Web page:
Sometime last year, singer/songwriter Aram (no last names, please) developed a throat condition that kept him from singing or even talking for six whole months. Recently arrived in L.A. from his native Boston, Aram had to wait it out until he could finish recording Ghosts in a Season. Perhaps it is this combination of transplant and illness that gives the best songs on this album such a distilled air of wistfulness and longing.
Aram has already released a first album, East of Western, on Subliminal records, but this is his first Surprise Truck release. And, Springsteen fans may recognize his reedy tenor from the 1997 Capitol/EMI tribute album One Step Up/Two Steps Back, on which he covered “Something in the Night”. It’s not hard to pick up Springsteen accents on this record, but its moody landscape is more reminiscent of Nebraska than of Springsteen’s rocking blue-collar favorites. Other influences, all squarely in the time-honored singer/songwriter category seem to be Jackson Brown and Elton John and even the Beatles, all of whom are nobly honored on this unpretentious and straightforward album.
From Springsteen himself all the way back to Dylan and the Guthries, the singer/songwriter has always been a traveler of the back roads, a drifter far away from home. Ghosts in a Season finds a comfortable place for itself within this tradition, vividly evoking New England to the South to Los Angeles. It is truly a geography of displacement, longing, and loss upon which our singer/songwriter inscribes his laments: “Indian summer is not what it ought to be / when the colors of the palm trees don’t change” (“Indian Summer”), or “I can’t believe that any of my friends are even wondering where I am sleeping” (“Blackberry Winter”).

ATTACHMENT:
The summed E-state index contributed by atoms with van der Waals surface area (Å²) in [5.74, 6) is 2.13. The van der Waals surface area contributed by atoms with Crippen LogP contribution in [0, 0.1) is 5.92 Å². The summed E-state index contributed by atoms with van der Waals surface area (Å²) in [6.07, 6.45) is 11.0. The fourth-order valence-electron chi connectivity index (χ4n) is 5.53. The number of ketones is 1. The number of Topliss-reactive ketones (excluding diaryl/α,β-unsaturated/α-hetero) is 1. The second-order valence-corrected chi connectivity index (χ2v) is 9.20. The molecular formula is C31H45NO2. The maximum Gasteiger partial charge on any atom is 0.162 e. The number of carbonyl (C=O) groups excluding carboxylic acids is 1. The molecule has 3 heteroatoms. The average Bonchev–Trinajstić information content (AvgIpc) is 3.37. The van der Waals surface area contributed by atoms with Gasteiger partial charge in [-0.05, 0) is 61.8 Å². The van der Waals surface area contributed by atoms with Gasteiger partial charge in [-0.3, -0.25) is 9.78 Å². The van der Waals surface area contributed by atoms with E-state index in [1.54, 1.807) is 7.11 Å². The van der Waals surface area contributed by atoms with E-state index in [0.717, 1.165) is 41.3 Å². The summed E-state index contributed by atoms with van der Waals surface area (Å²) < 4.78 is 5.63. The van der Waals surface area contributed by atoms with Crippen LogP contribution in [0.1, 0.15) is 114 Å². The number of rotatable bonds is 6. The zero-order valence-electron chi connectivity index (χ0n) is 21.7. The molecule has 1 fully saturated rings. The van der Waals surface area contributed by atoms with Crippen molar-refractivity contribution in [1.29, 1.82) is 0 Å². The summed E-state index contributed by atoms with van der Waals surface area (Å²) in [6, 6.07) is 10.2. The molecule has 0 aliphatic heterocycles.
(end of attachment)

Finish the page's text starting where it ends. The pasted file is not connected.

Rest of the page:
Aram backs up this lyrical roadmap with competent and satisfyingly jangly guitar, tasteful strings, Hammond organ and the occasional handclap. The drums and bass in particular, supplied on this album by Elliot Smith collaborator Scott McPherson (who also co-wrote some of the songs) and PJ Olson’s Matt Fitzell respectively, keep the otherwise traditional lineup from losing its freshness by adding light flourishes and extra melodic texture. Aram’s voice, while not soaringly unusual like Michael Stipe’s or gravelly and intimate like Springsteen’s, nevertheless at moments approaches the best qualities of both.
And that’s pretty much the whole story. There’s nothing much innovative here, but it’s all delivered with enough intelligence and earnestness that it doesn’t matter. Plus, for this native New England girl, there’s something satisfying about hearing our J. Crew-tainted landscape honored in a genuine way—this album is scattered with references to red wool sweaters and Volvos with missing taillights. Thus my favorite song, “Bigger Highway”, describes a trip to Los Angeles by way of Rockport and Portland, Maine with all the wistful and wide-eyed hope that characterized the credit sequence at the end of Good Will Hunting—an old car and the tree-lined plush of Route 90 headed West.
// Sound Affects
"The man whose songs were recorded by Johnny Cash, Alan Jackson, Ricky Skaggs, David Allan Coe, The Highwaymen, and countless others succumbs to time’s cruel cue that the only token of permanence we have to offer are the effects of shared moments and memories.READ the article